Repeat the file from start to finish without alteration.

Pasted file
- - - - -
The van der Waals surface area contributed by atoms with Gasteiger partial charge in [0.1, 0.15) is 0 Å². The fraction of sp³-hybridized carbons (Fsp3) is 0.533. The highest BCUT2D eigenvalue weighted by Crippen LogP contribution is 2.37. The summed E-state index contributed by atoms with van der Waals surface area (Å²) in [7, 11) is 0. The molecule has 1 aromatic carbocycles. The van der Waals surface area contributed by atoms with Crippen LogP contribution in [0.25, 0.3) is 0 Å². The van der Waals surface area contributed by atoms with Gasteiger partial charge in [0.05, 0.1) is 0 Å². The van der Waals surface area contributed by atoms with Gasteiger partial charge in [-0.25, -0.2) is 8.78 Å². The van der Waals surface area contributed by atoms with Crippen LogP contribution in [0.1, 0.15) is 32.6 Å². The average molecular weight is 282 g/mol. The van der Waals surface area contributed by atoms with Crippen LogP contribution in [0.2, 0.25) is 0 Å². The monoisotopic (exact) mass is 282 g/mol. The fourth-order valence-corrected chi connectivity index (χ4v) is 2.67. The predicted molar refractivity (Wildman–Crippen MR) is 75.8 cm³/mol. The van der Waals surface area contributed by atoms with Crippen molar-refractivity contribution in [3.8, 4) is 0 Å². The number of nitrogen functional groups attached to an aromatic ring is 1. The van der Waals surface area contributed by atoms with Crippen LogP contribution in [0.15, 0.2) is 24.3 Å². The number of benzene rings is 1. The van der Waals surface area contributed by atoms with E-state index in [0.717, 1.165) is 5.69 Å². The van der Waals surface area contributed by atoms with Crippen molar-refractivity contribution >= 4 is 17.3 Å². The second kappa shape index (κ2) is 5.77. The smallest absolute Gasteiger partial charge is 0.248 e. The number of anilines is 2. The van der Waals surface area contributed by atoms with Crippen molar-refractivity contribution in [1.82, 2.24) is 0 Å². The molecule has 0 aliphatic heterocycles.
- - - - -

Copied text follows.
The van der Waals surface area contributed by atoms with Gasteiger partial charge in [0.1, 0.15) is 0 Å². The fraction of sp³-hybridized carbons (Fsp3) is 0.533. The highest BCUT2D eigenvalue weighted by Crippen LogP contribution is 2.37. The summed E-state index contributed by atoms with van der Waals surface area (Å²) in [7, 11) is 0. The molecule has 1 aromatic carbocycles. The van der Waals surface area contributed by atoms with Crippen LogP contribution in [0.25, 0.3) is 0 Å². The van der Waals surface area contributed by atoms with Gasteiger partial charge in [0.05, 0.1) is 0 Å². The van der Waals surface area contributed by atoms with Gasteiger partial charge in [-0.25, -0.2) is 8.78 Å². The van der Waals surface area contributed by atoms with Crippen LogP contribution in [0.1, 0.15) is 32.6 Å². The average molecular weight is 282 g/mol. The van der Waals surface area contributed by atoms with Crippen LogP contribution in [0.2, 0.25) is 0 Å². The monoisotopic (exact) mass is 282 g/mol. The fourth-order valence-corrected chi connectivity index (χ4v) is 2.67. The predicted molar refractivity (Wildman–Crippen MR) is 75.8 cm³/mol. The van der Waals surface area contributed by atoms with Crippen molar-refractivity contribution in [3.8, 4) is 0 Å². The number of nitrogen functional groups attached to an aromatic ring is 1. The van der Waals surface area contributed by atoms with Crippen LogP contribution in [0.15, 0.2) is 24.3 Å². The number of benzene rings is 1. The van der Waals surface area contributed by atoms with E-state index in [0.717, 1.165) is 5.69 Å². The van der Waals surface area contributed by atoms with Crippen molar-refractivity contribution >= 4 is 17.3 Å². The second kappa shape index (κ2) is 5.77. The smallest absolute Gasteiger partial charge is 0.248 e. The number of anilines is 2. The van der Waals surface area contributed by atoms with Crippen molar-refractivity contribution in [1.82, 2.24) is 0 Å². The molecule has 0 aliphatic heterocycles.